Draft proposals to regulate information, communications and technology services in Cayman seek to exempt certain uses of wireless internet signals and internet streaming services from licensing requirements.
Internet cafes and hotels would be exempt from WiFi licensing requirements under the draft rules, which were released on Sept. 19 for public comment.
OfReg, Cayman’s utilities and commodities regulator, is seeking public feedback on the proposals until 5 p.m. on Oct. 19, according to notices published on its website.
According to the draft that was circulated, the types of information communications technology (ICT) services requiring a license include telephony, television services, sound broadcasting and internet services.
However, the proposed regulations would set exemptions for certain types of services based on where they operate.
For instance, anyone holding an accommodation license under the Tourism Law and who does not provide internet services outside of those licensed premises, such as hotels or B&Bs, would not be required to obtain a separate WiFi operating license.
Similarly, internet cafes or WiFi hot spots providing access to the internet “where there is no fee associated with obtaining such access, and who maintain minimum security standards” as defined by OfReg, would not be required to obtain a license.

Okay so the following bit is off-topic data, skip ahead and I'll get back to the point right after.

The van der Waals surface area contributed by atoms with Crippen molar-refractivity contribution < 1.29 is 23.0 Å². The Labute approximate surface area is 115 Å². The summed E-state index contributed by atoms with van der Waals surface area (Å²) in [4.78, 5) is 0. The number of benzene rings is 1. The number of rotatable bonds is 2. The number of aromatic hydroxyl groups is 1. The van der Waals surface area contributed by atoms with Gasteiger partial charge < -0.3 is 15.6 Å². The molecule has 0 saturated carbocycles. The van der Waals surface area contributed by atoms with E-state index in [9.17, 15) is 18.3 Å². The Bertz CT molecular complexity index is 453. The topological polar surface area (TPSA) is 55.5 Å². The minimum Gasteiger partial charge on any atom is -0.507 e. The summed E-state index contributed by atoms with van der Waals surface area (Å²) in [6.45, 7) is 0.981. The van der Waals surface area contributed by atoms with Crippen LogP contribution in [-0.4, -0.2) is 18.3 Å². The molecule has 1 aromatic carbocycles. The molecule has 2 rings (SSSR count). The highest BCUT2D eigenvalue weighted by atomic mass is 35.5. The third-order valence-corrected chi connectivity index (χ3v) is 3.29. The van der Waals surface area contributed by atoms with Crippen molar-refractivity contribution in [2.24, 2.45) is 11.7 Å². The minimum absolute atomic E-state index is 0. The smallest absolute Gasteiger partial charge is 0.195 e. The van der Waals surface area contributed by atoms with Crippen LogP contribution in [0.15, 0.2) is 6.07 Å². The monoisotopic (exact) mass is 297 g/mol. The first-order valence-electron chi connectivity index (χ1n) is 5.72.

The rules also seek to implement licenses for “video on demand” services – streaming video material in the Cayman Islands to someone who has subscribed to that service.
The licensing requirement for video on demand is exempted if the video stream is delivered over the “public internet” or the video material involved is television programming, according to the draft regulations.
The former Information and Communication Technology Authority, now operating under the OfReg banner, most recently issued an enforcement notice under the former ICTA Law in 2011 regulating the use of information and communications services.
It states: “The authority has … determined that all ICT services that use an ICT network to provide services to the public, whether or not for a fee or for commercial profit, are required to be licensed …. ”
The topic of licensing for WiFi services was raised earlier this year following a notice from OfReg indicating that a number of businesses charging customers to use their wireless internet service should be licensed by government.
“There are currently no WiFi hot spot providers licensed by the office to offer such service within the Cayman Islands,” an OfReg notice issued in February stated. Government ICT officials told the Cayman Compass in May that at least nine companies were “illegally” charging customers for wireless internet access.
However, OfReg has not taken any enforcement action since then and has acknowledged that current rules set out under Cayman’s Information and Communications Technology Law may not reflect “reality and the rapidly changing landscape of technology.”
Premier Alden McLaughlin said in August that his coalition government would not support any new licensing fees for businesses that provide wireless access as a free service to their customers.
“We campaigned on reducing bureaucracy and to reduce the cost of doing business in this country,” Mr. McLaughlin said. “The imposition of fees and taxes are a matter for the Cabinet of these islands, regardless of whether it is Cayman Airways or OfReg or the Water Authority.